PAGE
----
Two weeks ago, Domenico Dolce and Stefano Gabbana were planning to show a collection, which called for the physical presence of people from near and far. When travel limitations got in the way, the designers scrapped the idea and redid the whole thing. The transformed Dolce & Gabbana you see on this runway—captured in Milan without an audience—was the result of an exhilarating marathon design process recapped in one word: spontaneity. “Something new?” Gabbana offered on the phone, breaking out in laughter.
Spurred by the e-boy/e-girl motif that loosely informed their December couture collections, the designers decided to go all in.
The collection was a portrait of the generations growing up on social media, a boundary-breaking global digital community built on spontaneous self-expression.
Gabbana was the first to admit that vivid cyber-dressing like the digitalized pop futurism he and Dolce presented today isn’t exactly an expression of his personal wardrobe.
Nor are they posting selfies on Instagram, making homemade dance clips for TikTok, or doing whatever you do on Twitch. “I’m not a part of it because I’m 58; I’m not 25. I just look on from the outside.
But Domenico and I are very curious about it. The new always comes from the young. Our job is to pay attention to them.” This was an invitation for cross-generational dialogue. “All our assistants are between 20 and 30. Domenico and I, we are the hens,” Gabbana laughed. “All the time, throughout the day, we’re asking them what they think about things, how they would wear it, what they’d think if their girlfriend wore it. We talk a lot.”
This season’s youth-quake in the Metropol wasn’t simply an exercise of hip motifs and fabric treatments, but a considered alteration of silhouette that never felt desperate.
Gone was the dandy neatness of tapered trousers cut at the ankle and worn with a fancy loafer; in their place, the designers flexed their master tailor skills in an elongated line spontaneously ruched at the hem.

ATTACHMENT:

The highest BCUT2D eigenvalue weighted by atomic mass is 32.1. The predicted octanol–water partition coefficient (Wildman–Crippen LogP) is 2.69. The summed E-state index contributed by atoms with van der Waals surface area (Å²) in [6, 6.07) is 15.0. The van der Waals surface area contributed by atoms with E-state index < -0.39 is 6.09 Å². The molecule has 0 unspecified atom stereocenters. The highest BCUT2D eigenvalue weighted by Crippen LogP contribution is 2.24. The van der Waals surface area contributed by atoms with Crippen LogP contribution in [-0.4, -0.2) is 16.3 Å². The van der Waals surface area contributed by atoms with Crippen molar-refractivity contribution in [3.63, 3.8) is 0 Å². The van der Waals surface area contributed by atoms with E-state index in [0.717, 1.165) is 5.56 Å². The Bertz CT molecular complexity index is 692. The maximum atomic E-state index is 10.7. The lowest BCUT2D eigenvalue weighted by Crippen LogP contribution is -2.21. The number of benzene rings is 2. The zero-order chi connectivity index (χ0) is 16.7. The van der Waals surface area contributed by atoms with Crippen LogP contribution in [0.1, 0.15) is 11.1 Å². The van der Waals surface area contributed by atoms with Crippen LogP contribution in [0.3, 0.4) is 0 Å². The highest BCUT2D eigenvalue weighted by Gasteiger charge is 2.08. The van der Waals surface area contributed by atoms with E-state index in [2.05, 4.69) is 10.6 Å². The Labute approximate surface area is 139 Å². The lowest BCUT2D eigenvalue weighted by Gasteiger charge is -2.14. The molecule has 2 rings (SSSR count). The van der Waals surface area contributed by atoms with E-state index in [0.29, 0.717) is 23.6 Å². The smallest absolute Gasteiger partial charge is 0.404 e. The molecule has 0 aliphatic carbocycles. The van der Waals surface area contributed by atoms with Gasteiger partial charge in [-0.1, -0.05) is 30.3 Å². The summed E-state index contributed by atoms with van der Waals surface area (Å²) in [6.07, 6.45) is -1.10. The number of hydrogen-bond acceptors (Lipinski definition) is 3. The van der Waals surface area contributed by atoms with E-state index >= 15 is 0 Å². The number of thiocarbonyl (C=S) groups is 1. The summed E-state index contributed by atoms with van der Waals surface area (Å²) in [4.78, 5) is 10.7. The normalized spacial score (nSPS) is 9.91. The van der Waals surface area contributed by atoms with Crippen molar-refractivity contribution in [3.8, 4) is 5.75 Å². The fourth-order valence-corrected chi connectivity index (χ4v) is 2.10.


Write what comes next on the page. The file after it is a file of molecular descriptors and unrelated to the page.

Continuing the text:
Blazers felt roomier. Some even morphed into workwear. It was a good color on Dolce & Gabbana.
The freedom of identity the designers see in their young employees reminded them of their own 20s, when subcultural masculinities would defy the conservatism of the 1980s with all the nail varnish, lipstick, and quiffs it took to make a statement.
You could trace the parallels in the full faces of makeup that walked the show like something out of an ’80s beauty campaign—but on boys. (Cover your eyes, Candace Owens!)
“When we painted guys’ nails and put makeup on for our D&G campaigns in the ’90s, we had a lot of problems with ‘the grand jury.’ Ooh!” Gabbana recalled, referring to the Italian advertising regulators. “We were just totally open to the freedom.”Gabbana
Now less about sexuality, young self-expression is “very spontaneous, very pop,” he observed. It’s true not least for the fact that the social media generations freely adopt and adapt fashion references from before they were alive.
Take for instance the eternal codes of D&G, the convention-bending diffusion line of the ’90s and ’00s, so prolifically—and unconsciously—evoked in the streetwear of today. “Some of this reminds me of pieces from D&G. We sense the same feeling now as when we created D&G. It’s two very different times, but there is something very similar,” Gabbana said.
Looking back at D&G today, its irreverence paints something of a contrast to the strong focus on Italian craftsmanship, amore e bellezza, and infinite Sicilian influences that have embodied Dolce & Gabbana’s work over the last decade.
Visually, this collection marked a timely evolution from that territory, but despite the show’s Justin Bieber soundtrack and video appearance from Sia, the designers’ makeover didn’t try to cover up the wisdom gained with age.
Between the kaleidoscopic shine, puff, and iridescence that make an e-boy’s heart grow fonder, they specked the collection with emblems of heritage menswear—formidable overcoats, suits patchworked from classic sartorial cloths—and cheeky nods to fashion history.
A bouclé jacket, for instance, evoked a certain Parisian fashion icon, while a big rectangular bag drew the mind to that of an equestrian maison.
It’s inevitably the old thing to say, but given new life by the rave-y contrasts that framed them, those perfect classics were particularly alluring. (Select looks are already available on Farfetch.) “It’s nice to show this generation what we know,” Gabbana said.
“We grew a lot since the 1990s: tailoring, craftsmanship, this kind of work. We’ve applied these ideas to the young generation.”Gabbana
For Dolce & Gabbana, who released some 10 collections last year alone, this one was different; an unpredictable move that felt like the beginning of a chapter that beckons exploration. “What impresses me is their spontaneity,” Gabbana reiterated of the social media generation. “I was like that in my 20s, but I’ve lost it with age.” I don’t know, Stefano—your collection suggested otherwise!